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Dow Falls About 400 Points, on Track for Worst Week Since January

The Dow industrials fell more than 500 points after Fed official James Bullard said he expects the first rate increase in late 2022

6/18/2021 6:06:00 PM

The Dow industrials fell more than 500 points after Fed official James Bullard said he expects the first rate increase in late 2022

The Dow fell about 400 points after Federal Reserve official James Bullard said he expects the first interest rate increase in late 2022.

Updated June 18, 2021 11:37 am ETU.S. stocks retreated Friday, putting the Dow on track for its worst weekly performance since the end of January as traders warily eyed the Federal Reserve for hints of where monetary policy is headed.The Dow Jones Industrial Average lost 1.2%, or roughly 400 points. The

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index of blue-chip stocks had dropped 1.9% this weekthrough Thursday, leaving it poised for its worst showing since it retreated almost 3.3% in the last week of January.The S&P 500 declined 1%. The benchmark index is on track to end a three-week streak of gains. The Nasdaq Composite also ticked 0.9% lower, as large technology stocks also fell.

Policy makers signaled Wednesday that they expect to raise interest rates by late 2023, sooner than they had previously anticipated. Sentiment waned again on Friday after Federal Reserve Bank of St. Louis leader James Bullard said on CNBC that heexpects the first rate increase headtopics.com

even sooner, in late 2022.The Fed has faced more inflation than it expected, and policy makers need to be nimble, he added. But it will take several Fed meetings to organize the debate over tapering its bond-purchase program, he said.It isn’t surprising that equities are falling, said ThinkMarkets analyst Fawad Razaqzada. U.S. stocks have hit a series of record highs and have been outpacing the economic recovery since last year. Now traders are repricing that “reflation trade” as they watch the Federal Reserve slowly start to alter its stance on monetary policy.

“It was coming” he said. “This kind of selloff was coming because the market got ahead of itself.”The Cboe Volatility Index, known as Wall Street’s “fear gauge,” climbed to its highest level since late May.“The markets will be more spooked by 2022 turning to a rate hike, because that will mean they have to taper as well,” said Derek Halpenny, head of research for global markets in the European region at MUFG Bank.

In bond markets, the yield on the 10-year Treasury note flipped between gains and declines. It was at 1.47% Friday morning,down from 1.509%Thursday. Yields fall when prices rise.Investors had already gained some confidence that the Fed would act to curb rising inflation after policy makers signaled Wednesday that they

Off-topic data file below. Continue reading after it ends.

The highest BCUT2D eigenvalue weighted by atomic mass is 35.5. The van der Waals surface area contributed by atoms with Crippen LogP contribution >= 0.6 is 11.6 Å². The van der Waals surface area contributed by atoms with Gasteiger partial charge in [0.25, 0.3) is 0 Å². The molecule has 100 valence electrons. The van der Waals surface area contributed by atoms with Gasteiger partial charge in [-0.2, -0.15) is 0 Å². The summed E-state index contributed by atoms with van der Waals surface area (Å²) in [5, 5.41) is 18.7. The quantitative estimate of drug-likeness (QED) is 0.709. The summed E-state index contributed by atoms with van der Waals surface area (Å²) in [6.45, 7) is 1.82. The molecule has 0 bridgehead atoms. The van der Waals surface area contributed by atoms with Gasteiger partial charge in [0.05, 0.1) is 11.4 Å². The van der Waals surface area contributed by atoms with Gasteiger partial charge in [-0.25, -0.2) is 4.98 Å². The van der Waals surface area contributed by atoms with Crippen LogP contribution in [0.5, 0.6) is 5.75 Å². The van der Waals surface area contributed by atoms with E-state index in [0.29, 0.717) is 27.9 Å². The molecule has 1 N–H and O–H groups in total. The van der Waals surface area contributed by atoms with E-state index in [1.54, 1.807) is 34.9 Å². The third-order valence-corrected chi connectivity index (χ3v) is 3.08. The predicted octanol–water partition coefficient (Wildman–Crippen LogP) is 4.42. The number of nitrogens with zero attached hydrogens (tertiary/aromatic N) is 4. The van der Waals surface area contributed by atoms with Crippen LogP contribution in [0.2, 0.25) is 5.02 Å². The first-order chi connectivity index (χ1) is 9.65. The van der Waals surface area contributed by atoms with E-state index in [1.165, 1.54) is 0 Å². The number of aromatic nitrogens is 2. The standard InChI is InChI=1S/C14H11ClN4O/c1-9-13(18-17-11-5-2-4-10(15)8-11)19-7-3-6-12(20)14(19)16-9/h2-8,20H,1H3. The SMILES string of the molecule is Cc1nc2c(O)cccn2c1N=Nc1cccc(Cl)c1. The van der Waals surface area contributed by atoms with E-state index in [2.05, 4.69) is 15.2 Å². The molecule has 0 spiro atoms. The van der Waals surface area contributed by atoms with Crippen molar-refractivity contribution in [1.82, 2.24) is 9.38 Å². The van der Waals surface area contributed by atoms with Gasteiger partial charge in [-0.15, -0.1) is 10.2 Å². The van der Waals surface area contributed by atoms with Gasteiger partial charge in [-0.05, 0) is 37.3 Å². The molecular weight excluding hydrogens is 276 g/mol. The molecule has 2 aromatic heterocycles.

expect to raise interest rates by late 2023. That started to take the steam out of a recent rally in stocks linked to a broad economic recovery, leading to a retreat in banking and energy shares this week.“If the Fed tapers bond purchases and it raises rates, then all of a sudden the inflation dragon gets tamed,” said Gregory Perdon, co-chief investment officer at private bank headtopics.com

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Arbuthnot Latham.Some investors are also booking profits after a strong monthslong rally that has left the S&P 500 just shy of its record close on June 14.Expectations for higher rates have started to take the steam out of a recent rally in stocks linked to a broad economic recovery, leading to a retreat in banking and energy shares this week. All 11 of the S&P 500’s sectors were falling, with financials off more than 2%. Consumer staples and utilities were both off more than 1%.

“Given that a lot of investors are sitting on huge gains, the temptation is to reduce risk,” said Luca Paolini, chief strategist at Pictet Asset Management. “When you have the combination of expensive valuations and changes in Fed policies, it is better to lock in gains.”

Friday also marks the occurrence of so-called quadruple witching in markets, when four types of financial contracts expire on the same day: futures and options linked to individual stocks and to stock indexes.Shares ofAdobeadded 2% after the creative-software company’s financial guidance for the current quarter beat Wall Street projections.

Mr. Perdon said he expects inflation to creep higher in the near term, due to supply-chain bottlenecks, chip shortages, strong demand for goods and services and easing pandemic restrictions. Stocks are still likely to advance, he said.“The Fed hasn’t done anything yet. All they have done is signal, and they are a long way off from doing anything,” Mr. Perdon said. “Markets are supported by the trifecta of monetary and fiscal policy and the vaccine rollout. Markets may face a reckoning, but that won’t happen in 2021.” headtopics.com

Gold futures rose 0.1%, steadying after their losses from Thursday, when they suffered their. The price of the precious metal tends to decline when investors anticipate rates rising and yield-bearing investments becoming more attractive.Overseas, the pan-continental Stoxx Europe 600 dropped 1.5%.

Major indexes in Asia closed on a mixed note. Hong Kong’s Hang Seng Index added almost 0.9% and South Korea’s Kospi Composite index ticked up 0.1%. Japan’s Nikkei 225 closed down 0.2% and China’s Shanghai Composite was relatively flat.Traders worked on the floor of the New York Stock Exchange on Thursday.

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